Planning is the underpinning of innovation. Having the right resources allocated means no momentum is lost during crucial moments. Taking the financial long view means no leap to a new market or a new product line sputters out, unsupported. It’s no surprise, then, that the finalists for the 11th Annual 2016 Bay Area CFO of the Year Award have a seat at the executive table of innovation powerhouses.
Adaptive Insights applauds all finance leaders using sophisticated tools and a strategic mindset to move companies forward. And we’d like to raise a glass to those San Francisco Bay Area finalists who are also part of the Adaptive Insights family—which turns out to be a staggering 40 percent of this year’s list. Here’s a glimpse at some of the other accolades and successes these customers can celebrate.
The maker of software-based advanced application networking solutions bested top-line and bottom-line estimates for the past four quarters. Most companies would catch their breath long enough to celebrate, but A10 Networks seems to be full-speed ahead: Analysts told Motley Fool that A10’s Thunder TPS security solution could soon be a strong growth pillar.
Hats off to: Greg Straughn, CFO
Art.com has long been the go-to destination for buying high-quality wall art, but the company hasn’t been content to rest on its laurels. In late 2015, it unveiled a new service to help customers get their beloved family photos off their smartphones and onto their walls. The Frame Your Art service requires just a few thumb taps, and customers receive framed prints at their door.
Hat tip to: Chuck Kurth, CFO
“The CFO job is not just sitting in the back office with the accounting folks,” William Zerella, Fitbit’s CFO, told The Wall Street Journal. “It’s also participating with the rest of the management team to run the business.” Zerella is no stranger to balancing budget planning with strategic leadership: He helped two other companies prep for their initial public offerings (IPOs) prior to joining Fitbit before its own June 2015 IPO. But going public hasn’t seemed to slow the wearable tech company. And in May, Time named the Fitbit device one of the most influential gadgets of all time.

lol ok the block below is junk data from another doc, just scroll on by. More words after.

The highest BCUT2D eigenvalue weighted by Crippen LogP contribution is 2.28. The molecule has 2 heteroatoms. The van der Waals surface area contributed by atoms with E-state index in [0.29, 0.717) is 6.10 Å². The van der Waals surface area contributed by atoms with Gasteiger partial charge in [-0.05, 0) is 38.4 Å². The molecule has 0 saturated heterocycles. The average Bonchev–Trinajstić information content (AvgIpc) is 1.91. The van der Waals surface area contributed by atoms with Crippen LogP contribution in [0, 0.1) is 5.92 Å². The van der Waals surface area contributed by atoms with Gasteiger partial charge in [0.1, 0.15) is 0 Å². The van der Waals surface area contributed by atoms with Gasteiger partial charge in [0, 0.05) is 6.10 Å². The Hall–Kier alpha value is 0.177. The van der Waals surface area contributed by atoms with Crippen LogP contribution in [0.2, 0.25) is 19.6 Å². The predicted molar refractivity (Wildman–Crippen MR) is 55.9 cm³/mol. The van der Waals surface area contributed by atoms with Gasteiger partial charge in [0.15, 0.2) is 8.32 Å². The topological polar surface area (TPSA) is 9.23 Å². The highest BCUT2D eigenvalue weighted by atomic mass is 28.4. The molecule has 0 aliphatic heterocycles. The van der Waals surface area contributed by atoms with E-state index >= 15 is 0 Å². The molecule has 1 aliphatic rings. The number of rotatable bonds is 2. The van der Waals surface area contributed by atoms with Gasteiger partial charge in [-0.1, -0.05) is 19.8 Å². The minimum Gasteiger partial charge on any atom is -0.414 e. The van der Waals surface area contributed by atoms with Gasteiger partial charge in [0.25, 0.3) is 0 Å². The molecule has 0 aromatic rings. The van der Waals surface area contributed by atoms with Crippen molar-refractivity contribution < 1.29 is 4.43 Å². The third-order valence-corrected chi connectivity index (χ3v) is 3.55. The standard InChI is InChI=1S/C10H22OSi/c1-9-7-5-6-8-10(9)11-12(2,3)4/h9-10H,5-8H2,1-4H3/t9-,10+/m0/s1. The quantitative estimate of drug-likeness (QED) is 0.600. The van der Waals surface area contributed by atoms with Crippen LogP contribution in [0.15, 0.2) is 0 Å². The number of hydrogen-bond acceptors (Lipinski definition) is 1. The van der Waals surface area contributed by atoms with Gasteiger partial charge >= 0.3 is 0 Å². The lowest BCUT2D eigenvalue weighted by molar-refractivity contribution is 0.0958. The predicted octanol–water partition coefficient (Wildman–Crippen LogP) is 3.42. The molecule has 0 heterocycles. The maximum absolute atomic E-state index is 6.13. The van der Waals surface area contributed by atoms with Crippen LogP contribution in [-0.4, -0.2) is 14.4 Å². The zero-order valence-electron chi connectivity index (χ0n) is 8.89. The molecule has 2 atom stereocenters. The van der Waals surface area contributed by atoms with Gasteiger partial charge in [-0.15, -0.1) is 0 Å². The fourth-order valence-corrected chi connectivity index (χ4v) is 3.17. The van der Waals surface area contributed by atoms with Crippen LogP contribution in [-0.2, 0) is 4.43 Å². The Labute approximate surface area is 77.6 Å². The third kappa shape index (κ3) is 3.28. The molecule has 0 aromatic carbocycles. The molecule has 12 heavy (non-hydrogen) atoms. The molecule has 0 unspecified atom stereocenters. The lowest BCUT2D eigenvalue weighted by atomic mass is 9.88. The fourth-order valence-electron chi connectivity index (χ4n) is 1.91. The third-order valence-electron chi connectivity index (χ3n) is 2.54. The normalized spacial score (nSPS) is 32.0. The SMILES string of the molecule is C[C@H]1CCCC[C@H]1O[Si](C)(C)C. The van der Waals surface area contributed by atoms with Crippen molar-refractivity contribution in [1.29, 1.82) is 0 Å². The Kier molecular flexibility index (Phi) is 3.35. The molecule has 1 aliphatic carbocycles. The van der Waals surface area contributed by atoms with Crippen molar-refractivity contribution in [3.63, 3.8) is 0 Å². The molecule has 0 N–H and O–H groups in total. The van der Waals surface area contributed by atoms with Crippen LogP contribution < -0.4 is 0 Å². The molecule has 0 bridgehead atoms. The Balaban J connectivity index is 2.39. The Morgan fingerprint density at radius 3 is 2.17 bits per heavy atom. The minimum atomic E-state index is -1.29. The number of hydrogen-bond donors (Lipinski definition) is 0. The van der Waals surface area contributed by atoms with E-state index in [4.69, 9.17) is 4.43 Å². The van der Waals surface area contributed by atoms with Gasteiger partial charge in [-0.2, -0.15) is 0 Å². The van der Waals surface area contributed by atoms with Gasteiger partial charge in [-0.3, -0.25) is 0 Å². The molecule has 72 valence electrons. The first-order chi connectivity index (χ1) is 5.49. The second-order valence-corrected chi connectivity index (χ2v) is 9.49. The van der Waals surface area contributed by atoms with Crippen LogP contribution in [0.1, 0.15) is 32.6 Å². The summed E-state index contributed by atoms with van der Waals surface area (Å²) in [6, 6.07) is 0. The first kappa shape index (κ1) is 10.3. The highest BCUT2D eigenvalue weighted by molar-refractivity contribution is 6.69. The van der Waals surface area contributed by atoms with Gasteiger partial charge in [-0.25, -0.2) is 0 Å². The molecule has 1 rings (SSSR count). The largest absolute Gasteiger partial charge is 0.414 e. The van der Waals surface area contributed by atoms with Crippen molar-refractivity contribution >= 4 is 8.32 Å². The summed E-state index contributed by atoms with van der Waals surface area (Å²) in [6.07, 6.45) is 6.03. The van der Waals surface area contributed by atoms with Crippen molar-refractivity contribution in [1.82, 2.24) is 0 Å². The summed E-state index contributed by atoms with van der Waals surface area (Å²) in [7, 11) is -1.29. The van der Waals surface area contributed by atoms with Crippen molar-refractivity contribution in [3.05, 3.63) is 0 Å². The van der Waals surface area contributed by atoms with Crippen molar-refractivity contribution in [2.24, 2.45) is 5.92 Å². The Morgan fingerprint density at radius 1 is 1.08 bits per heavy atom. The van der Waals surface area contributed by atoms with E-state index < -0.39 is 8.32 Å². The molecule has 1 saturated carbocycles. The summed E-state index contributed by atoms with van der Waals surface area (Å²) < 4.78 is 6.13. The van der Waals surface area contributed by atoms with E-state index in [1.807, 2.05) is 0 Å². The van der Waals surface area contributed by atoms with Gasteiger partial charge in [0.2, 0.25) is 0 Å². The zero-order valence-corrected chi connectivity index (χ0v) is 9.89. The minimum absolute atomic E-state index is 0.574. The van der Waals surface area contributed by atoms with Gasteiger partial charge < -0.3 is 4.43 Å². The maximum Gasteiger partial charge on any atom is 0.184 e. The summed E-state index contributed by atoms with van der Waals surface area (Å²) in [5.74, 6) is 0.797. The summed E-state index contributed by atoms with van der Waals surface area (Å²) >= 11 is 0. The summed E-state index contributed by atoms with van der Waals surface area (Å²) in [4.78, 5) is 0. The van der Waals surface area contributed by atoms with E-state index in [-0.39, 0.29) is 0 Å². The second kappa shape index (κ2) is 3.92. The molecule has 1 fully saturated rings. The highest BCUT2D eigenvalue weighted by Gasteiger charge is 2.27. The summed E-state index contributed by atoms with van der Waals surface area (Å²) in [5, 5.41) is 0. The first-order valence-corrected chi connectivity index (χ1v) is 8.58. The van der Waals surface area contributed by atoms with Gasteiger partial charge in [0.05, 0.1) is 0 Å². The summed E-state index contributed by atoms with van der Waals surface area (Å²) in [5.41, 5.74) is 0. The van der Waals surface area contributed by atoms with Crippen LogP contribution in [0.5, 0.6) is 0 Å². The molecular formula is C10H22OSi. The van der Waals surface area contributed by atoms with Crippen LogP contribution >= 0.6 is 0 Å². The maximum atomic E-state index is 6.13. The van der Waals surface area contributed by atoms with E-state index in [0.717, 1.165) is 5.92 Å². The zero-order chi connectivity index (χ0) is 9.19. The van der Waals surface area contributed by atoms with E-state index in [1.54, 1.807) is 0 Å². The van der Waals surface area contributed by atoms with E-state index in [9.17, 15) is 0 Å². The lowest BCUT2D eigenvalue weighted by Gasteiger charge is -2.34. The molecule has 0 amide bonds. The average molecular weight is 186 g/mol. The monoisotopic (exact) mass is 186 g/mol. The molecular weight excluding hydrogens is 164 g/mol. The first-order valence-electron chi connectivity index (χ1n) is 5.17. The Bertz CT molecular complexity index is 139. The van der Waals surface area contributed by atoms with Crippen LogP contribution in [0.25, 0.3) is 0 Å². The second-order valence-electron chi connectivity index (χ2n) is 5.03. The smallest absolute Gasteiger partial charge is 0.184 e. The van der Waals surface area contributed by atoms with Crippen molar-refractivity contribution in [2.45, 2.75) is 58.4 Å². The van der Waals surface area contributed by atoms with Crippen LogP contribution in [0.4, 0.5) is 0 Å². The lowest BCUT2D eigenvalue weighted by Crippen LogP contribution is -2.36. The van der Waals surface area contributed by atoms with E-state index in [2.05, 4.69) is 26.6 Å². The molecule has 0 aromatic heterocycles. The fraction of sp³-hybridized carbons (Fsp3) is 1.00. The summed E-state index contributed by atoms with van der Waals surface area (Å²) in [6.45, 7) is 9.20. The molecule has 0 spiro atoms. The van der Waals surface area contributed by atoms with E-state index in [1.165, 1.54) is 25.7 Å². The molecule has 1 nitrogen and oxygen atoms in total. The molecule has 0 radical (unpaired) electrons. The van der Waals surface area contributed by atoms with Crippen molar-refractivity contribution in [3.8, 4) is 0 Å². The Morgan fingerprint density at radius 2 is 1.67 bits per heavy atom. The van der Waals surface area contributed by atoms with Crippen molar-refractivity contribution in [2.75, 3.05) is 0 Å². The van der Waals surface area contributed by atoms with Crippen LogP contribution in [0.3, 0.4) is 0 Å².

Hat tip to: William Zerella, CFO
When Brian Roberts joined Lyft as CFO in mid-2014, the ride-sharing company had raised just $350 million. Since then, Roberts has helped raised an additional $2 billion—including from legendary activist investor Carl Icahn, according to The Financial Times. But raising capital is just a starting point: In the past year, Lyft has unveiled a number of high-profile partnerships—including with Starbucks, General Motors, and an international coalition of ride-sharing companies—that show the company’s growth plans are only accelerating.
Hats off to: Brian Roberts, CFO
San Francisco Ballet
When Kim Ondreck Carim joined the San Francisco Ballet a decade ago, the finance team juggled “tens of spreadsheets to model the different areas of our business,” she told The Wall Street Journal, and budget planning was a slow, laborious process. She’s since trimmed the planning process by at least three months by embracing data analytics and tech upgrades and, as CFO, is able to plan for uncertainties in real time. That nimble approach has helped the oldest professional ballet company in America face the future with confidence. As she explained to Adaptive Insights: “The fundamental business model of that institution has not changed dramatically, but economic conditions required us to change the way we do what we do.”
Hat tip to: Kim Ondreck Carim, CFO
In April, the pharmaceutical company released interim data for its phase II trial that had both investors and medical professionals cheering. The ongoing trial, for the company’s KRN23 candidate, targets a condition called tumor-induced osteomalacia. If it clears the FDA, the new drug could eventually open a multibillion-dollar market—and help protect bone health in tumor patients.
Hats off to: Shalini Sharp, CFO
When asked how to be a good CFO, Zuora’s Tyler Sloat once responded: “Own the business model. I’m not talking about a budget. I’m talking about the strategic business model.” The best finance leaders, he said, “act as a true business advisor and strategist.” One can assume Sloat is taking his own advice, as Zuora continues to be ahead of the competitive curve, according to TechCrunch. Its software as a service (SaaS) solutions help companies manage subscription business models. The recently announced update, Zuora 17, will allow clients to integrate multiple types of revenue on a single platform.
Hat tip to: Tyler Sloat, CFO
All award finalists will be recognized, and winners announced, at the awards dinner and ceremony on Thursday, May 12, 2016 to be held at The Fairmont, San Francisco.
Each of these CFOs is not only transforming finance but leading their respective organizations through innovation. We proudly honor our customers and wish best of luck to all of the finalists!
Interested in other finance success stories? Read more here.